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9.3 Thermal and electrical conductivities

A small temperature gradient ∇∇∇T and a weak constant electric field EEE induce a heat current jjjT and an electric current jjje,
jjjT = − QT Tjjje − κ∇∇∇T , (200 )
jjje = σEEE ∗ + σQT ∇∇∇T , (201 )
where Q T is the thermopower, σ is electrical conductivity, and κ is thermal conductivity. Here, EEE ∗ is an “effective electric field”, defined in Equation (190View Equation).

Both conductivities can be expressed in terms of the corresponding effective scattering frequency, calculated in the preceding section as

e2n σ = --∗-e-, (202 ) m eνσ
2 2 κ = π--kBT-ne, (203 ) 3m ∗eν κ
where the electron effective mass is given by Equation (1View Equation).

In the relaxation time approximation and for strongly degenerate electrons we get

νκ = νσ ≃ νeN(μe), (204 )
so that the Wiedemann–Franz law is satisfied:
π2k2BT κ = ----2-σ . (205 ) 3e
Let us remind ourselves, that the equality (204View Equation) is violated when the ee scattering is not negligible compared to electron scattering by nuclei and by impurities. This and other effects leading to violation of the Wiedemann–Franz law are discussed in [339].
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Figure 54: Electrical conductivity σ and thermal conductivity κ of the outer and inner crust, calculated for the ground-state model of Negele & Vautherin [303Jump To The Next Citation Point]. Labels 7 and 8 refer to log T [K ] = 7 10 and 8, respectively. The thin line with label 7 corresponds to an impure crust, which contains in the lattice sites 5% impurities – nuclei with |Zimp − Z | = 4. Based on a figure made by A.Y. Potekhin.
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Figure 55: The same as in Figure 54View Image but calculated for the accreted-crust model of Haensel & Zdunik [185]. Results obtained assuming 5% of nuclei – impurities with |Zimp − Z | = 2. Based on a figure made by A.Y. Potekhin.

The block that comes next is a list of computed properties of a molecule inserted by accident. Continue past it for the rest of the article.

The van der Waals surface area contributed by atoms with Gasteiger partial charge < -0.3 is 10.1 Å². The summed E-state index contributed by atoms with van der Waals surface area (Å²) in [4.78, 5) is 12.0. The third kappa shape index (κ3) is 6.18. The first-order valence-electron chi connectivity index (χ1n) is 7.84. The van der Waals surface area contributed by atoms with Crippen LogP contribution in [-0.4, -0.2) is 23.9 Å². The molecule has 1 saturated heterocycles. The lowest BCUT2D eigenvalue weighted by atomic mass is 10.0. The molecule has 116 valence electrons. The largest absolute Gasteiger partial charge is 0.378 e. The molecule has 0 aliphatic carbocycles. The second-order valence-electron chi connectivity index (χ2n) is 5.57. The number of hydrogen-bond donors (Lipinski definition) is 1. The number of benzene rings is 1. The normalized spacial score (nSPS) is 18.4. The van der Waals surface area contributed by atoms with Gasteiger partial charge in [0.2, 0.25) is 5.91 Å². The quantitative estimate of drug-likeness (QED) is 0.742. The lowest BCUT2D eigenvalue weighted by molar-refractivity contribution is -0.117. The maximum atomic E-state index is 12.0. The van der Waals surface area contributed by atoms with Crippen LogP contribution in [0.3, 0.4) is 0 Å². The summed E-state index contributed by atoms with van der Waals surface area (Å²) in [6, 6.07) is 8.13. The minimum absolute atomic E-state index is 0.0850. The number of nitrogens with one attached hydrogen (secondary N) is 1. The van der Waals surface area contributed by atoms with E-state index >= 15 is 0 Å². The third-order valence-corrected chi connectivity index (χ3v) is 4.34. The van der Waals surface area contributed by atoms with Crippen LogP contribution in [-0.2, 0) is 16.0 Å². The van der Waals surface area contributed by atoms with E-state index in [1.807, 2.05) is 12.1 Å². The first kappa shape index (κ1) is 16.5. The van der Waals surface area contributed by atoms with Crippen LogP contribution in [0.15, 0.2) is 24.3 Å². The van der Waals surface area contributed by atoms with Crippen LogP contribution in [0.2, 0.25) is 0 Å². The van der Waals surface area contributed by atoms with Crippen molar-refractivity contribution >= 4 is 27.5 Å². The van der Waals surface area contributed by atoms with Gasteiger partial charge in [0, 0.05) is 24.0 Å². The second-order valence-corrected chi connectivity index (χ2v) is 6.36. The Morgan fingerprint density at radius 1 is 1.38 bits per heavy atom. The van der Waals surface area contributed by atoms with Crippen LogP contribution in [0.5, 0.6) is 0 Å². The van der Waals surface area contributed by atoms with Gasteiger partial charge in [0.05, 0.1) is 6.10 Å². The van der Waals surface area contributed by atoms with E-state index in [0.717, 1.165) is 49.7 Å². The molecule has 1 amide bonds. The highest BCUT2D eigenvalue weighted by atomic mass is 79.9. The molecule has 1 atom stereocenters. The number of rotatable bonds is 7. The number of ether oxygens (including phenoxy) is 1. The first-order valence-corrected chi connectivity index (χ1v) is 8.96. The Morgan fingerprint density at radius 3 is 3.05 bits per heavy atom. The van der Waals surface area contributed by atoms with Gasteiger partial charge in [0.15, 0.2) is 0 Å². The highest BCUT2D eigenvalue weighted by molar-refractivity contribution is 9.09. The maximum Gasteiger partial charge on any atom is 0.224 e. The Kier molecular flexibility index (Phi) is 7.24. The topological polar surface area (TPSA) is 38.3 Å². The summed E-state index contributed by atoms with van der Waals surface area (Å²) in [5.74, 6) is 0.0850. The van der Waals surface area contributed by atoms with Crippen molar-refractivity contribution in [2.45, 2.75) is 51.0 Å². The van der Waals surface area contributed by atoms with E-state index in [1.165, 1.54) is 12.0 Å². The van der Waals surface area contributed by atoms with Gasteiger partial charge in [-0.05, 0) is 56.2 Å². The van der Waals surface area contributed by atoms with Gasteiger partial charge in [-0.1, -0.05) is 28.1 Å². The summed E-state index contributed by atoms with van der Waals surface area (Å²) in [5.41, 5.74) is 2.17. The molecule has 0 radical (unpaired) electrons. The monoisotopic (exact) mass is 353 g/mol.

The role of neutron gas in the inner crust deserves comment. Its normal component contributes to κ, so that

κ = κe + κn . (206 )
However, there are actually two contributions to κn. The first one results from the scattering and is therefore of a standard “diffusive” nature. This contribution to κ n is
2 2 κdiff = π--kBT-nn , (207 ) n 3m ∗nνn
where nn is the number density of the gas of “neutron excitations” (neutrons are strongly degenerate and moreover superfluid), ∗ m n is their effective mass, and νn is their scattering frequency. Neutron excitations scatter by nuclear clusters and by themselves via strong interactions,
ν = ν + ν . (208 ) n nN nn
However, due to a much smaller neutron-neutron cross section as compared to the neutron-cluster one, and due to the low density of neutron excitations, we get νnN ≫ νnn, so that νn ≈ νnN. The second contribution to κ n is characteristic of superfluids and has a convective character (“convective counterflow”, see, e.g., Tilley & Tilley [403]); we denote it by conv κ n.

It can be noted that for T < Tm “neutron excitations” scatter by the lattice phonons. Complete calculation of κn, taking due account of the effect of the crystal lattice on neutron scattering and neutron superfluidity remains to be done.

The presence of impurities considerably decreases electrical and thermal conductivities at low temperature and high density; see Figure 54View Image. At 7 T = 10 K, 5% of impurities with |Zimp − Z | = 4 reduces σ and κ at ρ = 1013 g cm − 3 by two orders of magnitude. Accreted crusts are characterized by nuclides with lower values of A and Z than those in the ground-state crust. Accordingly, accreted crusts have higher electrical and thermal conductivities than the ground-state crust of the same ρ and T. This is illustrated in Figure 55View Image. Notice the differences between the σ and κ plots at 108 K and 109 K. They are due to an additional factor T in κ, reflected in the Wiedermann–Franz law (205View Equation).

Recent calculations of κee, taking into account the Landau damping of transverse plasmons, give a much larger contribution from ee scattering than the previous ones, using the static screening, on which Figures 54View Image and 55View Image are based. As shown by Shternin and Yakovlev [378], the Landau damping of transverse plasmons strongly reduces κ νe in the inner crust at 7 T ≲ 10 K.

The contribution of ions to κ was recently calculated by Chugunov and Haensel [100Jump To The Next Citation Point], who also quote older papers on this subject. As a rule, κN can be neglected compared to κe. A notable exception, relevant for magnetized neutron stars, is discussed in Section 9.5.


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